See earlier: Kidnapped girls returned to their families:

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Girls released from Boko Haram reunited with families
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Girls released from Boko Haram reunited with families
ABUJA, NIGERIA - OCTOBER 16: Nigerian girls kidnapped by terrorist group Boko Haram, meet with their families after they were released, during a ceremony at a Church in Abuja, Nigeria on October 16, 2016. (Photo by Sodiq Adelakun/Anadolu Agency/Getty Images)
ABUJA, NIGERIA - OCTOBER 16: Nigerian girls kidnapped by terrorist group Boko Haram, meet with their families after they were released, during a ceremony at a Church in Abuja, Nigeria on October 16, 2016. (Photo by Sodiq Adelakun/Anadolu Agency/Getty Images)
ABUJA, NIGERIA - OCTOBER 16: Nigerian girls kidnapped by terrorist group Boko Haram, meet with their families after they were released, during a ceremony at a Church in Abuja, Nigeria on October 16, 2016. (Photo by Sodiq Adelakun/Anadolu Agency/Getty Images)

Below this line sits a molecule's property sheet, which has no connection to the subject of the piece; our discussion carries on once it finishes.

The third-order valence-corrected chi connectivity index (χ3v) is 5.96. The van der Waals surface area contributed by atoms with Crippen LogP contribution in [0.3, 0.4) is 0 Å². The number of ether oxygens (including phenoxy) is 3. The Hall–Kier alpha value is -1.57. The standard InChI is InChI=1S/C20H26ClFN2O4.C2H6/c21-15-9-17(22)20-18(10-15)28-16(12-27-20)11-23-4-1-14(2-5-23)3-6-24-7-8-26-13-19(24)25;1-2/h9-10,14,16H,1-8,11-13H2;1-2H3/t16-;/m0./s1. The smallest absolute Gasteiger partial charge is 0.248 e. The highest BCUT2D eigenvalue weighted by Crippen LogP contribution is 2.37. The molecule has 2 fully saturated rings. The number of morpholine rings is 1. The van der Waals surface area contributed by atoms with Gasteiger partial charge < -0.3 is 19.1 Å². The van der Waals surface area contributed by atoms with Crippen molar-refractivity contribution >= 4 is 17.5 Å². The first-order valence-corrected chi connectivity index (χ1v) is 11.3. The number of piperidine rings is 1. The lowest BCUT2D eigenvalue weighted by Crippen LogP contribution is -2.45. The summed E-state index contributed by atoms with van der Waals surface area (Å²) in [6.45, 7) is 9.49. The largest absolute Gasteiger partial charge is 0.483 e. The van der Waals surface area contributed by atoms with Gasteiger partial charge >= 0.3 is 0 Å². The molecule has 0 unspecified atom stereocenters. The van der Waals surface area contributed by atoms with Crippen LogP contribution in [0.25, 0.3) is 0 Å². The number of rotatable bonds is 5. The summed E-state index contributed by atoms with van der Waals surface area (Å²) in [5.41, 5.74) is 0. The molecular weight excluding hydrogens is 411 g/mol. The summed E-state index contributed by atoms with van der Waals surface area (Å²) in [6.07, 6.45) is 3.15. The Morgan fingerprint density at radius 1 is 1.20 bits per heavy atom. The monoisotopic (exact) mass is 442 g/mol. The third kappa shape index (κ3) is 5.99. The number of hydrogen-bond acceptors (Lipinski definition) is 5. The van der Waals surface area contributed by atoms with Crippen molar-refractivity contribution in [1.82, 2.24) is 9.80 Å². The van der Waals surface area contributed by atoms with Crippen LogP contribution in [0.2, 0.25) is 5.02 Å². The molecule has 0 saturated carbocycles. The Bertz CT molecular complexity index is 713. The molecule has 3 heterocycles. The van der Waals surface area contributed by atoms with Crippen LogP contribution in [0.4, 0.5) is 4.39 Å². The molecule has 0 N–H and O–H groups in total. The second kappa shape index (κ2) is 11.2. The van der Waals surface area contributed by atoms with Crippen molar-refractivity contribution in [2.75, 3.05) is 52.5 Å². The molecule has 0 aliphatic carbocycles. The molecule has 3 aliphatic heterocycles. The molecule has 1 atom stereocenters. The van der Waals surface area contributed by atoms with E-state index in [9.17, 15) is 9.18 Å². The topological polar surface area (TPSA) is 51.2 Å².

ABUJA, NIGERIA - OCTOBER 16: Nigerian girls kidnapped by terrorist group Boko Haram, meet with their families after they were released, during a ceremony at a Church in Abuja, Nigeria on October 16, 2016. (Photo by Sodiq Adelakun/Anadolu Agency/Getty Images)
ABUJA, NIGERIA - OCTOBER 16: Nigerian girls kidnapped by terrorist group Boko Haram, meet with their families after they were released, during a ceremony at a Church in Abuja, Nigeria on October 16, 2016. (Photo by Sodiq Adelakun/Anadolu Agency/Getty Images)
Some of the 21 freed Chibok girls are received at the Nigerian Vice President office in Abuja on October 13, 2016. Jihadist group Boko Haram has freed 21 of the more than 200 Chibok schoolgirls kidnapped more than two years ago, raising hopes for the release of the others, officials said Thursday. Local sources said their release was part of a prisoner swap with the Nigerian government, but the authorities denied doing a deal with Boko Haram. / AFP / PHILIP OJISUA (Photo credit should read PHILIP OJISUA/AFP/Getty Images)